Planning the Garden with Kids

Over the years, selecting crops for the Blake school food garden has happened in a few different ways. There has been input from parents, teachers, and community members. I’ve also chosen some crops based on growing speed and seasons (trying to maximise spring and fall crops, while kids are in school), ease of growing, and what we can use for in-class cooking activities or curriculum-linked lessons. Until this year, though, the students had not had much say in what we’ve planted. This year, I created some new lessons to get them more involved.

With the grade 3/4 class, we started by going out to the garden in the winter and measuring the plots, and also observing what is in and around the garden that might help or hinder the plants’ growth. The students noticed the big Norway Maples at one end of the garden, and observed that those would create shade – the easternmost plots of the garden definitely get less sun than the other beds. We also talked about how the fence around the garden not only protects the garden, but that we could also grow vining plants along it. While we didn’t directly use the measurements that we took in the garden (I didn’t want to focus too much on exactly how many of each plant we can fit per garden bed), it was a good way to get them thinking about the fact that gardeners and farmers need to think about space when planning their gardens and fields. It was also a real-world measuring lesson. It was interesting to see the different strategies the students came up with to get around the fact that they were using metre sticks, but the garden beds are more than a metre long; some students paired up with another group and put the metre sticks end to end, some had one group member put their finger where the metre stick ended and then measure the rest of the bed from there, and some were a little puzzled at first, but got ideas by observing other groups. It’s neat to see the different ways in which the students think and solve problems.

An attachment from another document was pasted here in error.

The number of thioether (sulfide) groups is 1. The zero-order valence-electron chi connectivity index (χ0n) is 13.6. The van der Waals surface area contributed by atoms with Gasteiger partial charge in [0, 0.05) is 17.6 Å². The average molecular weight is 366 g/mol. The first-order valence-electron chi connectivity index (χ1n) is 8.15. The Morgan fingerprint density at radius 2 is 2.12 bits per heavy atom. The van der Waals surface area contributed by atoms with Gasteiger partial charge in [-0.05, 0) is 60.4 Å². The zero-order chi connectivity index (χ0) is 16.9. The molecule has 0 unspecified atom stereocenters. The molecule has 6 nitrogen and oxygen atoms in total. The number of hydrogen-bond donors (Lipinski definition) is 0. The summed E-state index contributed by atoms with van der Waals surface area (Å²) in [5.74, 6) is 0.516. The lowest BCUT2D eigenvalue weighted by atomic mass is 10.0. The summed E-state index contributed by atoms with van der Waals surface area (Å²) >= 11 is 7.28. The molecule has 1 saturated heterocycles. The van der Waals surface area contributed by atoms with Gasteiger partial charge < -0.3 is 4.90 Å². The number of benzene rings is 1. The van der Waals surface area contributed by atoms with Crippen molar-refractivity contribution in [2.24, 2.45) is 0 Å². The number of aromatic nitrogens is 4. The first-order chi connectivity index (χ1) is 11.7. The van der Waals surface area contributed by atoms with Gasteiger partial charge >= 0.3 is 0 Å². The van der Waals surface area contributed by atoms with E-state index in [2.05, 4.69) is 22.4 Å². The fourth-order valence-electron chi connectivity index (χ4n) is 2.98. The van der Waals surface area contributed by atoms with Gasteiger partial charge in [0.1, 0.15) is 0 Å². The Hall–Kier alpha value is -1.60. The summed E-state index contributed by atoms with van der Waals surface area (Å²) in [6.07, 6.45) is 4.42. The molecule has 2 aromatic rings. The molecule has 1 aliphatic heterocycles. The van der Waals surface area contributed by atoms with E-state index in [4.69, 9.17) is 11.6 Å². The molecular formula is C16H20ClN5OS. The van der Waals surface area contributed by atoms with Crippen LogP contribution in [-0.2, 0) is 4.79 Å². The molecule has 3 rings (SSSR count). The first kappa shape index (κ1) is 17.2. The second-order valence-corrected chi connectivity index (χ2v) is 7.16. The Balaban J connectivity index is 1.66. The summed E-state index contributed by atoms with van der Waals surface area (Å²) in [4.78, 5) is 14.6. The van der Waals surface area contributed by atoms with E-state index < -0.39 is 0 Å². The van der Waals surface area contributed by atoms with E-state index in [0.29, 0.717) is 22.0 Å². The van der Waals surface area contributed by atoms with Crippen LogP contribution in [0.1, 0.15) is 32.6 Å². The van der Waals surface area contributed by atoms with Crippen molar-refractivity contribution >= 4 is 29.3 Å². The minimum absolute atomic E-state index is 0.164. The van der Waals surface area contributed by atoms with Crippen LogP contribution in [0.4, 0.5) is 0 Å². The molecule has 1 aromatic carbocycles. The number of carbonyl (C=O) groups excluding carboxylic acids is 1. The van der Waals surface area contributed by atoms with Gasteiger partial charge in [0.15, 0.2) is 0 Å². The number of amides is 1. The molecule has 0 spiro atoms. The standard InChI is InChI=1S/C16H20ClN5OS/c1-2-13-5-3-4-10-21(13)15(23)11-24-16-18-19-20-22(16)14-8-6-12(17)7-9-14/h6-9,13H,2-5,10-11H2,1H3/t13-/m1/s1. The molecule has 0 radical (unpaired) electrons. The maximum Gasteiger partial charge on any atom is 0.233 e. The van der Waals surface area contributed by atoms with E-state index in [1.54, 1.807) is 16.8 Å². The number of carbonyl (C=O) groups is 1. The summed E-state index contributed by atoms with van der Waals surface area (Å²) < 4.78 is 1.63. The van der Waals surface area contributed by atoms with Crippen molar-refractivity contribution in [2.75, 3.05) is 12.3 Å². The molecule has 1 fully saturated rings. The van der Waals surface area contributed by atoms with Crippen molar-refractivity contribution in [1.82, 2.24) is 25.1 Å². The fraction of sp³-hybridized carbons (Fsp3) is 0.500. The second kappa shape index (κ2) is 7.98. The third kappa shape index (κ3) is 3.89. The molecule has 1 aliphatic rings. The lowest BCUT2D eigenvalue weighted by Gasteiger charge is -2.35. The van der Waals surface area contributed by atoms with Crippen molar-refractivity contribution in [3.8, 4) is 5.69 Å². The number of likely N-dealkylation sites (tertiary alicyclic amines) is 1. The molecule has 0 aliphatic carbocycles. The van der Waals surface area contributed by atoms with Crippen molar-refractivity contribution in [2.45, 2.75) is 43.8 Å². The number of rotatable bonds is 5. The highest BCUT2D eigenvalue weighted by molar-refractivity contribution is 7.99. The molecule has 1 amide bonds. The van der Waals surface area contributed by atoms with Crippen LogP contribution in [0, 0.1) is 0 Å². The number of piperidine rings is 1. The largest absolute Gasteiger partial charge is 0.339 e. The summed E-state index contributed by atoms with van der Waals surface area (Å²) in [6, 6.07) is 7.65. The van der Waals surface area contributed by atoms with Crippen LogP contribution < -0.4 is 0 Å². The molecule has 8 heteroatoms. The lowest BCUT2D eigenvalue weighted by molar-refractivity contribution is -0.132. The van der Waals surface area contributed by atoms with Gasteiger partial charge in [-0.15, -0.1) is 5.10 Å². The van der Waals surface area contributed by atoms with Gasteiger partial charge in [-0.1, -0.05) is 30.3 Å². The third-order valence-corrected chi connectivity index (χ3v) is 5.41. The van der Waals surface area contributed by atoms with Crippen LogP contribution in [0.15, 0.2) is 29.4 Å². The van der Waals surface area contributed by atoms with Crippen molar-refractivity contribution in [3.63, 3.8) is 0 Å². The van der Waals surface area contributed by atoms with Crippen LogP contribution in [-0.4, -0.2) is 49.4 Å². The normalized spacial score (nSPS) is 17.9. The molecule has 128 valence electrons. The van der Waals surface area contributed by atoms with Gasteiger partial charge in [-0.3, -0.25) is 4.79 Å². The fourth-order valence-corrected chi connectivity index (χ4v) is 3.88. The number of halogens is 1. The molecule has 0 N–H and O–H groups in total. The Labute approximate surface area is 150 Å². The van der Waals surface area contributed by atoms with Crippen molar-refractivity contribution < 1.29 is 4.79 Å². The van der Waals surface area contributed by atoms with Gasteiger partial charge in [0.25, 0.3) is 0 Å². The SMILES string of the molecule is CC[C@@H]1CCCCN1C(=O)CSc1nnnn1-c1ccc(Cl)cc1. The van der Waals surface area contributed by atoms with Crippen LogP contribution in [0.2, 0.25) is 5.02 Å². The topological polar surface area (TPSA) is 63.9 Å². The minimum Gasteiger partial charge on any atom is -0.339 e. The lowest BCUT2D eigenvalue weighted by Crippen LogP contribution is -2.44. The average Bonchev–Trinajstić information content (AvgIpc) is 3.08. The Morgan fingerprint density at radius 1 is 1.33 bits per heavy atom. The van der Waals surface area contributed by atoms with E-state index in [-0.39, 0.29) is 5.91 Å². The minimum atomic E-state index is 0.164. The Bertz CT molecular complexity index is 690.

While I was outside with half of the grade 3/4 class, the teacher worked with the other half to start to think about what crops they would like to plant. They worked with a modified version of the Foodland Ontario Availability Guide. This chart is great for knowing when you can buy Ontario produce (including storage and greenhouse crops), but doesn’t show when different fruits and vegetables can be harvested in the garden. I modified it to show when different crops could be harvested in our garden. Based on this chart, the students started to make lists of what they would like to grow; they took into account the timing of the school year, the size of plants, and, of course, what they would most like to grow and eat. They then surveyed classmates to start looking for the most popular food plants in their class.

I also did this lesson with a grade 1/2 class, a grade 2/3 class, and the grade 4-6 MID class. With these classes, we started by looking at plant parts we eat (e.g. carrots are roots, broccoli is flower buds, peas are seeds, etc.), and then led that into a brainstorm of their favourite fruits and vegetables, and/or what they would most like to grow in the garden. Based on their brainstorm lists, I put together a chart showing which plants need lots of sun, which can handle some shade, and which ones we cannot grow in the Blake school garden. We discussed how bananas and oranges cannot grow here because of the weather, and that apples and peaches would be a challenge to grow because the small size of our garden does not really allow for fruit trees.